Oberstown reports authors criticise decision not to publish findings

Nick Hardwick and Barry Goldson raised ‘serious concerns’ about facility’s conditions

Oberstown detention centre. Photograph: Iain White / Fennell Photography

Oberstown detention centre. Photograph: Iain White / Fennell Photography

 

The authors of a two-year-old report raising “serious concerns” around conditions in Oberstown youth detention facility, have criticised a decision not to publish it.

The Oireachtas Committee on Children and Youth Affairs heard that various reasons had been given for the report to remain unpublished but that the authors were not satisfied as to the rationale behind them.

They said it was essential to ensure lessons are learned from the past.

“We strongly believe that our report should be published, whether or not the situation at Oberstown has improved,” said Professors Nick Hardwick and Barry Goldson in a submission to the Committee .

“We do not believe the right lessons will be learned by the many individuals and organisations who are involved in the campus unless there is a full understanding of what happened in the past.”

The full document has remained confidential on the basis of legal advice. A summary of the report has been published.

However, its authors said they had not seen this and that any publication “risk” had not been explained to them.

Minister’s letter

Professor Goldson, of the University of Liverpool, and Professor Hardwick, former chair of the UK’s parole board, were commissioned to carry out the review in September 2016.

The report, which is 67 pages long with 95 recommendations, was completed in February 2017.

They said the following May, the chair of the board of management at the Oberstown facility, Professor Ursula Kilkelly, told them the report would not be published.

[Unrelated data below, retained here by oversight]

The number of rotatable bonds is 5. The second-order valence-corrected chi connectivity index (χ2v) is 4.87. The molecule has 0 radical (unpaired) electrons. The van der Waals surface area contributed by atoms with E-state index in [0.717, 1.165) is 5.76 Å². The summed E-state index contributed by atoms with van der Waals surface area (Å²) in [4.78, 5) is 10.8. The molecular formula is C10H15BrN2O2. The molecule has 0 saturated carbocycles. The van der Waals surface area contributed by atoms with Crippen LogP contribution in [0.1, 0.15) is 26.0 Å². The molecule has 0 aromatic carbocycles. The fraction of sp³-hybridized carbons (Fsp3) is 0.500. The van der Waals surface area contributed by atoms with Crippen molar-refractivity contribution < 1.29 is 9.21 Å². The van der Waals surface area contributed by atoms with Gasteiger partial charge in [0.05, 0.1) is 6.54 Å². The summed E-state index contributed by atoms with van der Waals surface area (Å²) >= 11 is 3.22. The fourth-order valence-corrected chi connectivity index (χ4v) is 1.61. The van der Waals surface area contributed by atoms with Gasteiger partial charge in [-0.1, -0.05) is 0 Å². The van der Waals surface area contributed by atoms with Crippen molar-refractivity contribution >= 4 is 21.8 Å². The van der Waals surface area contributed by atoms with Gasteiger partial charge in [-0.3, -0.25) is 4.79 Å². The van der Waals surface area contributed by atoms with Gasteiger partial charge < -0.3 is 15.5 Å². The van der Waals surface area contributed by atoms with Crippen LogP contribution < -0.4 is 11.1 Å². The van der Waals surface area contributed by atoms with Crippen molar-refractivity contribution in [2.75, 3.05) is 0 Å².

Nobody at the centre, other than its chair and director, were identified in the document, the Committee was told.

In their witness statement, the authors quoted a letter from Minister for Children Katherine Zappone dated July, 2018 in which she said it would be “misleading to publish the report now, having regard to the progress that had been achieved in the interim”.

“I have sought assurances from the Board that it is satisfied that fair procedures were applied. The Board has not been in a position to provide such assurances to me to date.

“In the circumstances I do not propose to publish the full report.”

The authors said they were given no indications or examples of where such fair procedures may have been breached.

Attempts to enact a contractual provision to bring the dispute to arbitration were rejected by the chair of the board, while the Minister did not engage they said. “We have not had any further communications.”

‘Very real challenges’

However, in a submission to the Committee, Professor Kilkelly said it had always been the intention to publish the report. “We were regrettably left with no alternative when the serious legal risks associated with publication were brought to our attention”.

Professor Kilkelly said there was “no doubt” Oberstown faced “very real challenges” between 2014 and 2017.

The operational review was undertaken to “achieve an understanding and balance between the concepts of care and control within a detention environment”.

However the first draft held “substantial concerns” regarding factual inaccuracies, she said. A subsequent version of the report followed but there were “ongoing problems”.

“Throughout this process, the board which represent a broad cross section of people with a commitment to the interests of the young people in Oberstown, sought to deal with this matter fairly and prudently in light of its substantial legal responsibilities both to young people detained and remanded to Oberstown and to staff who work there,” she said in her statement.

In a statement, the Department of Children and Youth Affairs said the Minister had received separate legal advice from the Attorney General and concluded it was not appropriate to publish the full report.